Origins of the Chabacano Precura

The Chabacano word precura most probably comes from the Spanish word procurar. In both languages, this word means to attempt or to try to do something. I have only recently learned about the word procurar in Spanish while reading a book by Paulo Coehlo. It was then that I started to think that the Chabacano word precura most probably came from the Spanish procurar. In a book titled La Lengua Espanola en Filipinas by Antonio Quilis and Celia Casado Fresnillo, the authors also support the idea that the Chabacano word precura came from the Spanish word procurar.

If you speak the Chabacano de Zamboanga, you might pronounce this word as either pricura or precura. Others even say it as picura or pecura (without the 'r'). Personally, I use precura.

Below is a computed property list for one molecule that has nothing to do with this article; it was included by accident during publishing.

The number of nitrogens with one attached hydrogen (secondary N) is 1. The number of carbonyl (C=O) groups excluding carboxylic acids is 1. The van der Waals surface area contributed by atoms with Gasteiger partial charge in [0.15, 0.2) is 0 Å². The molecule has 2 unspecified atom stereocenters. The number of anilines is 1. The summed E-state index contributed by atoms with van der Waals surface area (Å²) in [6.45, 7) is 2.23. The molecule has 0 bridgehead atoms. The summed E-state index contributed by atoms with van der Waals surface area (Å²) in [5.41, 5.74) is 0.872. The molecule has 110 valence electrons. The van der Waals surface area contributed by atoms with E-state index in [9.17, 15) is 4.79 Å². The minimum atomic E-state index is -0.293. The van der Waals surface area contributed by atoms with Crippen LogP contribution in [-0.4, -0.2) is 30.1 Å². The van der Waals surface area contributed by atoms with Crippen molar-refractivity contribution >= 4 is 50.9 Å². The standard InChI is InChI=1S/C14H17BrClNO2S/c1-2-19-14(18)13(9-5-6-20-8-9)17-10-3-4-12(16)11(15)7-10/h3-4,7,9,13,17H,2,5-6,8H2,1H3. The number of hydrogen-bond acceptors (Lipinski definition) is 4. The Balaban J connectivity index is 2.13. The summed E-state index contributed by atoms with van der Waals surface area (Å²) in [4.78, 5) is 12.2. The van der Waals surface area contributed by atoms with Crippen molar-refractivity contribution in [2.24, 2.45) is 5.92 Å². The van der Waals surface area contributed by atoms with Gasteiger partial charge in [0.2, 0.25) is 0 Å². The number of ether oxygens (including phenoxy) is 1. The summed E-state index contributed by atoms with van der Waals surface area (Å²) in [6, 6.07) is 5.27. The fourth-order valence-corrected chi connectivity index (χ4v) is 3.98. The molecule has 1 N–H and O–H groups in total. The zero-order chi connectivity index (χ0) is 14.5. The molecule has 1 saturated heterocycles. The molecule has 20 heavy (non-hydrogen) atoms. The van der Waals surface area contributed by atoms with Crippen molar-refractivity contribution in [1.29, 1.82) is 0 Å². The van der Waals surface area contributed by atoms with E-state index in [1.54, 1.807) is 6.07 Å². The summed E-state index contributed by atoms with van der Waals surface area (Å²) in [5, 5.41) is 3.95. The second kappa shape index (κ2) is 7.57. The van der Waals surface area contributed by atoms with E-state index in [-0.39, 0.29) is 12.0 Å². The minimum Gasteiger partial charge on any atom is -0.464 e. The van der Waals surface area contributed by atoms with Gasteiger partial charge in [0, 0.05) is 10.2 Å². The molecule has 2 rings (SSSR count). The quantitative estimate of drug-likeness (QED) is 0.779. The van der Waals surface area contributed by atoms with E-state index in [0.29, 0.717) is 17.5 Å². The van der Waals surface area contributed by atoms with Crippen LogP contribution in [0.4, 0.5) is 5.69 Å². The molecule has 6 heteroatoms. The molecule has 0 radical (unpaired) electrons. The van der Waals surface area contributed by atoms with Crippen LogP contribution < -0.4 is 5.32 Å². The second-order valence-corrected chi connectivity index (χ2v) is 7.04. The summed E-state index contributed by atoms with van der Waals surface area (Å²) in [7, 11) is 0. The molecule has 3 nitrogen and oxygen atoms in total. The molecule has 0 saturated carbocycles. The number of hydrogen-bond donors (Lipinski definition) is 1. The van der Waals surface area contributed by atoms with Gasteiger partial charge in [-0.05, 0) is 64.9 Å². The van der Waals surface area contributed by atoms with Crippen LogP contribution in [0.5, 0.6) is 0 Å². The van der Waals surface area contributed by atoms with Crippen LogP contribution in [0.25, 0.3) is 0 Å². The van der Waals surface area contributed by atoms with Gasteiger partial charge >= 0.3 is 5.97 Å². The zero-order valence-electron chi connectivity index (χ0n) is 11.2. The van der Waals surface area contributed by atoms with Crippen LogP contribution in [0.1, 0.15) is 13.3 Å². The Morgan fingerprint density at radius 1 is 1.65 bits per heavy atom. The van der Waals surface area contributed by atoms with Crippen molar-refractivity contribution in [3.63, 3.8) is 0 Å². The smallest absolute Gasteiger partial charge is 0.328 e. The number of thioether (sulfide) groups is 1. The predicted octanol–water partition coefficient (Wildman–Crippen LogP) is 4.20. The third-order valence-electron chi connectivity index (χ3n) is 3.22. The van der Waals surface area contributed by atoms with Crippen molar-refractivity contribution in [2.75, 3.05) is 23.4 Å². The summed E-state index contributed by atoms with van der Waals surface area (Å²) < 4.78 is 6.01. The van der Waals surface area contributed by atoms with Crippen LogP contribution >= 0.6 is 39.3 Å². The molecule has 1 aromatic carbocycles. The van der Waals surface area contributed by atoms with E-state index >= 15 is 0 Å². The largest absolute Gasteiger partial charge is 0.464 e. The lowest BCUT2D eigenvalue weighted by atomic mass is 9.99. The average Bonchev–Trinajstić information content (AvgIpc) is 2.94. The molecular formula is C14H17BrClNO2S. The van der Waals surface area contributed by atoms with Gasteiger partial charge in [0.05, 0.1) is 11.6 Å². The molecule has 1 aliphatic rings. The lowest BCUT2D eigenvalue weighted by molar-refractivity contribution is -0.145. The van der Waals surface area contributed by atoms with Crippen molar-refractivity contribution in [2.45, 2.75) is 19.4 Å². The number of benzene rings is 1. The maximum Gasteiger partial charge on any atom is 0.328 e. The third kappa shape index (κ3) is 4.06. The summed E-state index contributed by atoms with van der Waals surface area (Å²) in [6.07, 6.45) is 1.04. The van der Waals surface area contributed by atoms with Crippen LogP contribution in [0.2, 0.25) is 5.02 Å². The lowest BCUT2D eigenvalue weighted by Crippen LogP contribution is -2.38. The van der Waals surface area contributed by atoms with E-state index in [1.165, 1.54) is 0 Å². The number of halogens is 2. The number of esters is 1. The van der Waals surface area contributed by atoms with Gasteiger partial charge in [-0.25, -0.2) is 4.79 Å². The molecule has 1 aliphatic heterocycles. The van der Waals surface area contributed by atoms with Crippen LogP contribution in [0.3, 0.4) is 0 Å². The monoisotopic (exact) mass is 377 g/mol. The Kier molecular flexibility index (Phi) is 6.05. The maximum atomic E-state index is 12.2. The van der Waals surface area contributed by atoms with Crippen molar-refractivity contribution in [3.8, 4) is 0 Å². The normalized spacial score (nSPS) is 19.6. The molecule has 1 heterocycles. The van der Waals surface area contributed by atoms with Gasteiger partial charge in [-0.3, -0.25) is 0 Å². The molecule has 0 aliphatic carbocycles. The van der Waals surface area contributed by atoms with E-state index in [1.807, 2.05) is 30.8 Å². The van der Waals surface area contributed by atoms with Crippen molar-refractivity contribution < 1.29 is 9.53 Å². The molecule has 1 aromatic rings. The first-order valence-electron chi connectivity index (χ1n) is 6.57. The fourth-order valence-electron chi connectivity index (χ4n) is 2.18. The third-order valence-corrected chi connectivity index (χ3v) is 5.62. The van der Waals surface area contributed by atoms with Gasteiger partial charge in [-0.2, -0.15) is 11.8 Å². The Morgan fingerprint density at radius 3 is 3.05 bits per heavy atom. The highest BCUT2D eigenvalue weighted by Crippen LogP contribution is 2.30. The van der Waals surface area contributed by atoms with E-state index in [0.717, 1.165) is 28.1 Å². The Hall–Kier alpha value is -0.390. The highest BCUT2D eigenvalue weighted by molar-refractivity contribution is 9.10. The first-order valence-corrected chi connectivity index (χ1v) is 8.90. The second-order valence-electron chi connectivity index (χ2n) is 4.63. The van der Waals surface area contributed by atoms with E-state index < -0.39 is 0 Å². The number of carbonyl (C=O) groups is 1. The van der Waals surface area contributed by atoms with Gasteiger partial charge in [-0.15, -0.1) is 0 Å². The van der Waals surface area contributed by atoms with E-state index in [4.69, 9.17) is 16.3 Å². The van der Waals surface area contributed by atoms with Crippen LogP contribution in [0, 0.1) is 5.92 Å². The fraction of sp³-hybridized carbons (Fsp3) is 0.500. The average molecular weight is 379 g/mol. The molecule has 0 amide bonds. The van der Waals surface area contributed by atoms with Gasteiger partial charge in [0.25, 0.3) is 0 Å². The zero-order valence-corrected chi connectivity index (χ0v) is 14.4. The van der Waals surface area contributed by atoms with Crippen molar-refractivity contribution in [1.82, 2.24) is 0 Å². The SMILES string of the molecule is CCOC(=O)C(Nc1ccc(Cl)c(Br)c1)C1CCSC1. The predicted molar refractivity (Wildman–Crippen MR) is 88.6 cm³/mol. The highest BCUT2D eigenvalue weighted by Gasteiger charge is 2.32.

Here is a Spanish sentence that I took from the WordReference Forums which I will be translating into the Chabacano de Zamboanga:

Spanish: Procura que no se escape el amor como agua entre tus manos.
Chabacano: Precura no deja con el amor escapa como agua na tu mano.

The English version of this sentence is 'try not to lose love like it were water between your hands'.

Here are some examples of this word being used in Chabacano:

Chabacano: Precura yo hinde gasta el sueldo mio.
English: I will try not to spend my salary.

Chabacano: Ya precura yo llama contigo ayer pero no hay quien ya contesta.
English: I tried to call you yesterday but nobody answered.

Chabacano: Precura tu camina na camino sin calzon.
English: Try walking on the streets without any pants on.

In Camins' dictionary, he spells this word as procura and pricura and defines it as 'to attempt'. Precura also appears in Asturian and Galician,

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